Yeah, I'm complaining a lot about some episodes of the show, but overall, I enjoyed the show. I don't know if it would do for there to be a reboot of the show or bring it back in any way. It was a product of its time, and I enjoyed. Well, most of it. It's over and done. But, with Hulu, I can watch it again any time I want. And, I did. But I'm done now.

Monday, December 25, 2017

Christmas 2017

The Gospel of Luke, Chapter 2

  1. And Joseph also went up from Galilee, out of the city of Nazareth, into Judaea, unto the city of David, which is called Bethlehem; (because he was of the house and lineage of David
  2. To be taxed with Mary his espoused wife, being great with child.
  3. And so it was, that, while they were there, the days were accomplished that she should be delivered.
  4. And she brought forth her firstborn son, and wrapped him in swaddling clothes, and laid him in a manger; because there was no room for them in the inn.
  5. And there were in the same country shepherds abiding in the field, keeping watch over their flock by night.
  6. And, lo, the angel of the Lord came upon them, and the glory of the Lord shone round about them: and they were sore afraid.
  7. And the angel said unto them, Fear not: for, behold, I bring you good tidings of great joy, which shall be to all people.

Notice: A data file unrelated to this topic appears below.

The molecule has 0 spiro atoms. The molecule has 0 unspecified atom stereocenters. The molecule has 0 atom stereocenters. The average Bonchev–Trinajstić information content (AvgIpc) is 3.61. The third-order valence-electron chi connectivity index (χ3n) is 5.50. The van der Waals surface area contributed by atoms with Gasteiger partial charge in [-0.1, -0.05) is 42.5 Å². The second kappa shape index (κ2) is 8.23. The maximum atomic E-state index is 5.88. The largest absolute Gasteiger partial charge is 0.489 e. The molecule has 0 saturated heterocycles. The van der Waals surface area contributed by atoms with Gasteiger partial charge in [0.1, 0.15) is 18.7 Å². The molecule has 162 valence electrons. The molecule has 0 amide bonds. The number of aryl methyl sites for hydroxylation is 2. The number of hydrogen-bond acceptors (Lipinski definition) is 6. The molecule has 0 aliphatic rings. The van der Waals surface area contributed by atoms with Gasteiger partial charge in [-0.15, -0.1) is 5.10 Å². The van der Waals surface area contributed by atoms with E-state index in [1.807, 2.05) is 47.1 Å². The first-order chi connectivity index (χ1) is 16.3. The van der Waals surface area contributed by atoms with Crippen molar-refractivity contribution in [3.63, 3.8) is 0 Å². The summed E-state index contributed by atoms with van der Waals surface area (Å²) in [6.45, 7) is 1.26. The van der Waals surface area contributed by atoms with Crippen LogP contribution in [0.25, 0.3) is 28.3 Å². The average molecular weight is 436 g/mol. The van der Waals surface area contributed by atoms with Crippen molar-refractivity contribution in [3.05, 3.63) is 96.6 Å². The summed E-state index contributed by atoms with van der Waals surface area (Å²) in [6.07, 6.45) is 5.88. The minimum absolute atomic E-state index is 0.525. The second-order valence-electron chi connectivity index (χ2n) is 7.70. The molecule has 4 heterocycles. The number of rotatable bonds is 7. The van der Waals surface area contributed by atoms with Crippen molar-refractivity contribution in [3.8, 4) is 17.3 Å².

8. For unto you is born this day in the city of David a Saviour, which is Christ the Lord.
  9. And this shall be a sign unto you; Ye shall find the babe wrapped in swaddling clothes, lying in a manger.
  10. And suddenly there was with the angel a multitude of the heavenly host praising God, and saying,
  11. Glory to God in the highest, and on earth peace, good will toward men.

Sunday, December 24, 2017

Sunday, December 3, 2017

How the 2017 College Football Playoffs should be

The college football season has concluded and the playoffs begin. Okay, there's still the Army-Navy game (Go Black Knights) but they play it way too late. But that's another rant for another day.

Division III, Division II, and Division 1-AA playoffs are underway. But Division 1-A regular season and conference title games are now done -- except the aforementioned Army-Navy game -- and we know who the conference champs are and who's in the playoffs. What we don't know yet us who should be in the playoffs. But we're about to fix that.